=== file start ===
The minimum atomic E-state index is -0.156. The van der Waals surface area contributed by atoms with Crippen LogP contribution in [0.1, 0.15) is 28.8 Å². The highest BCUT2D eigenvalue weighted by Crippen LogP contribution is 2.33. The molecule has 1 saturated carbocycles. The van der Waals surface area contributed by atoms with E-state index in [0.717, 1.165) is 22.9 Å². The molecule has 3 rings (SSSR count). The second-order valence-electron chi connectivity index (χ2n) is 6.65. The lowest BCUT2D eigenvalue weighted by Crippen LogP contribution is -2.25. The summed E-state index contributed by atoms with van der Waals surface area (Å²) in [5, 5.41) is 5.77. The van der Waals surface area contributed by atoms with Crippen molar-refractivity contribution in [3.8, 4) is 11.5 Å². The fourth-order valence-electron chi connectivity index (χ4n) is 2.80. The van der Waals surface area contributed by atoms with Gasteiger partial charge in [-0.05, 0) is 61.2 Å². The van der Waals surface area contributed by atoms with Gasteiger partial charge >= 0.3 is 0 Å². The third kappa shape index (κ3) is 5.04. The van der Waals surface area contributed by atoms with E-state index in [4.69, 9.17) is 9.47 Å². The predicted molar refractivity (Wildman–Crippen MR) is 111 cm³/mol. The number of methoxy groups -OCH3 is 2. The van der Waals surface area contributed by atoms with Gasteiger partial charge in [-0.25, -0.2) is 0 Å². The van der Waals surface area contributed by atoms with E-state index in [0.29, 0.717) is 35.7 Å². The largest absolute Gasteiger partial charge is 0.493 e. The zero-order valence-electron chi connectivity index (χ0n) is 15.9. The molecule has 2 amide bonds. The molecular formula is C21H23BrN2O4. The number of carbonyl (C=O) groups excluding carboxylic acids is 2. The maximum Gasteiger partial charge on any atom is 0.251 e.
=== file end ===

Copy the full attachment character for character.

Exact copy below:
The minimum atomic E-state index is -0.156. The van der Waals surface area contributed by atoms with Crippen LogP contribution in [0.1, 0.15) is 28.8 Å². The highest BCUT2D eigenvalue weighted by Crippen LogP contribution is 2.33. The molecule has 1 saturated carbocycles. The van der Waals surface area contributed by atoms with E-state index in [0.717, 1.165) is 22.9 Å². The molecule has 3 rings (SSSR count). The second-order valence-electron chi connectivity index (χ2n) is 6.65. The lowest BCUT2D eigenvalue weighted by Crippen LogP contribution is -2.25. The summed E-state index contributed by atoms with van der Waals surface area (Å²) in [5, 5.41) is 5.77. The van der Waals surface area contributed by atoms with Crippen molar-refractivity contribution in [3.8, 4) is 11.5 Å². The fourth-order valence-electron chi connectivity index (χ4n) is 2.80. The van der Waals surface area contributed by atoms with Gasteiger partial charge in [-0.05, 0) is 61.2 Å². The van der Waals surface area contributed by atoms with Gasteiger partial charge >= 0.3 is 0 Å². The third kappa shape index (κ3) is 5.04. The van der Waals surface area contributed by atoms with E-state index in [4.69, 9.17) is 9.47 Å². The predicted molar refractivity (Wildman–Crippen MR) is 111 cm³/mol. The number of methoxy groups -OCH3 is 2. The van der Waals surface area contributed by atoms with Gasteiger partial charge in [-0.25, -0.2) is 0 Å². The van der Waals surface area contributed by atoms with E-state index in [0.29, 0.717) is 35.7 Å². The largest absolute Gasteiger partial charge is 0.493 e. The zero-order valence-electron chi connectivity index (χ0n) is 15.9. The molecule has 2 amide bonds. The molecular formula is C21H23BrN2O4. The number of carbonyl (C=O) groups excluding carboxylic acids is 2. The maximum Gasteiger partial charge on any atom is 0.251 e.